Grullon has not shown that the trial court obviously erred in this respect. “A deliberate ignorance instruction is appropriate when the facts support the inference that the defendant was aware of a high probability of the existence of the fact in question and purposely contrived to avoid learning of all of the facts in order to have a defense in the event of a subsequent prosecution.” Huckabee v. State, 287 Ga. 728, 734 (6) (b) n. 7, 699 S.E.2d 531 (2010) (citations and punctuation omitted). “Slight evidence is sufficient to authorize a charge on a subject. The evidence necessary to justify a jury charge need only be enough to enable the trier of fact to carry on a legitimate process of reasoning.” Koritta v. State, 263 Ga. 703, 704-705, 438 S.E.2d 68 (1994) (citation omitted).

In our earlier opinion, we identified circumstantial evidence that we held to be sufficient to show that Grullon had knowledge of the heroin:

There is evidence that on February 6, 2016, Grullon participated in a series of calls with Enciso-Rodriguez concerning the place and time of their meeting to get the battery․ There is also evidence that Grullon was present when Hernandez placed the battery in the car. When he was asked about the battery at the traffic stop, he appeared visibly disturbed.

Grullon I, 357 Ga. App. at 698-699 (1), 849 S.E.2d 291. That circumstantial evidence was at least slight evidence for the proposition that, even if Grullon did not actually know what was in the battery, he was aware of a high probability that the battery contained a trafficking level of heroin. See Hutchins v. State, 326 Ga. App. 250, 255 (1) (b), 259 (3), 756 S.E.2d 347 (2014) (finding that the record contained some evidence which would support a deliberate ignorance charge where there was circumstantial evidence that the defendant was aware another person was manufacturing methamphetamine, yet permitted her child to live in that person's home while the activity was occurring, but the defendant claimed to be unaware of the activity); Able v. State, 312 Ga. App. 252, 254 (1), 259 (3) (a), 718 S.E.2d 96 (2011) (holding that circumstantial evidence, sufficient to show the defendant knew that the passenger in a car he was driving was carrying drugs in an insulated bag, also supported the giving of a jury instruction on deliberate ignorance).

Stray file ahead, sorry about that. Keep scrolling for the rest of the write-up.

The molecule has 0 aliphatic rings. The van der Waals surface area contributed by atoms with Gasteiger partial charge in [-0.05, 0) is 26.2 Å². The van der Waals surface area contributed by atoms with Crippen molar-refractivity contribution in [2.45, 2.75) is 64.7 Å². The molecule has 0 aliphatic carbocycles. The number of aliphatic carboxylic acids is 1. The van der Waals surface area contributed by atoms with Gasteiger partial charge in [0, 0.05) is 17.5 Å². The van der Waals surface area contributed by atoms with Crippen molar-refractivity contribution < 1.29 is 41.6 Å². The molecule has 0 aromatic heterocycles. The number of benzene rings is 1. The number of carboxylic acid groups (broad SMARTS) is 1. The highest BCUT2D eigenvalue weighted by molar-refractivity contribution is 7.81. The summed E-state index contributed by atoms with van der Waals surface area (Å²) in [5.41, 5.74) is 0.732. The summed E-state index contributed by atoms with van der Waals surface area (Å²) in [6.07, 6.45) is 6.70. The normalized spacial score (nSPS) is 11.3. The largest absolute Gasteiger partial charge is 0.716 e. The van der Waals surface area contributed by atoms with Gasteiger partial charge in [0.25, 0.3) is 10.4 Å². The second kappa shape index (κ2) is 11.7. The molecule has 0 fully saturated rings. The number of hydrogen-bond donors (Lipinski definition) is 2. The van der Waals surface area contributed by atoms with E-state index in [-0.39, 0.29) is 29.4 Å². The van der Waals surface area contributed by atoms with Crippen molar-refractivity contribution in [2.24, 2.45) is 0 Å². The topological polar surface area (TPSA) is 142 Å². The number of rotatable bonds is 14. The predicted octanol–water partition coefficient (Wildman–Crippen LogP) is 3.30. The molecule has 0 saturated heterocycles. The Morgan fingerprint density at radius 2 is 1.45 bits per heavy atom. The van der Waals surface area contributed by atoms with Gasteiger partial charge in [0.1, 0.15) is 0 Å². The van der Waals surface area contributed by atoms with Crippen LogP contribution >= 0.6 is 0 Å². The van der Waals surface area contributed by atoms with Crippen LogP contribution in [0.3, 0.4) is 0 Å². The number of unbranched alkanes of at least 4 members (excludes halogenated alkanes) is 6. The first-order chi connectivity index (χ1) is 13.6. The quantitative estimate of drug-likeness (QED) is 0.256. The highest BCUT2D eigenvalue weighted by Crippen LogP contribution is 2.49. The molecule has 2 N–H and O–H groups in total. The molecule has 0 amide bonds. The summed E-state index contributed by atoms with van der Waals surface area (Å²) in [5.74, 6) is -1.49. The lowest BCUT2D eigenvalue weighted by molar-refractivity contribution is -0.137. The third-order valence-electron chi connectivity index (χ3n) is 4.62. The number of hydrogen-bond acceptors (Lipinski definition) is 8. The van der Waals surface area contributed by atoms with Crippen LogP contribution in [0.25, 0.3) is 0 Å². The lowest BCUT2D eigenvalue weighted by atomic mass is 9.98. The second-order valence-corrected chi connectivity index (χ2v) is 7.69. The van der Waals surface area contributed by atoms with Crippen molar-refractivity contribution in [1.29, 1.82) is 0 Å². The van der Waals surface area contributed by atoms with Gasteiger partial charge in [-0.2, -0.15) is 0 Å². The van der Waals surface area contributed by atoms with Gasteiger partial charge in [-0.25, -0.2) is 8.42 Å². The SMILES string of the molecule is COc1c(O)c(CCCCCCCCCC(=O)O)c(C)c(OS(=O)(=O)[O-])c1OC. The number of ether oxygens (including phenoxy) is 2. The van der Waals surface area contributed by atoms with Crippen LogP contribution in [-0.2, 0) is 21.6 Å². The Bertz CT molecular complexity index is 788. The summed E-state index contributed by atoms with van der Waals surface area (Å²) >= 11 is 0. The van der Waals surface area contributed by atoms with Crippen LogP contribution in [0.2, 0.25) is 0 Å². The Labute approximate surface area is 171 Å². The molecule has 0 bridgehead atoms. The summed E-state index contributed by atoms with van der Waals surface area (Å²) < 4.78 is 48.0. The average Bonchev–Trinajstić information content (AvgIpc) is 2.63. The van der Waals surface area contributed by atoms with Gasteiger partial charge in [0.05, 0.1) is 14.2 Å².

Contrary to Grullon's argument, this was not a case in which the evidence pointed only to his actual knowledge of the heroin or to no knowledge at all. See Camacho v. State, 342 Ga. App. 637, 641 (1) (b), 804 S.E.2d 660 (2017) (“A trial court should not instruct a jury regarding deliberate ignorance when the evidence only points to either actual knowledge or no knowledge on the part of the defendant.”) (citations and punctuation omitted; emphasis in original). In fact, Grullon concedes in his appellate brief that a reasonable juror could conclude from the evidence that he “had strong suspicions that something illicit was inside the battery.” Given the evidence, we discern no obvious error in the trial court's decision to give a charge on the subject of deliberate ignorance.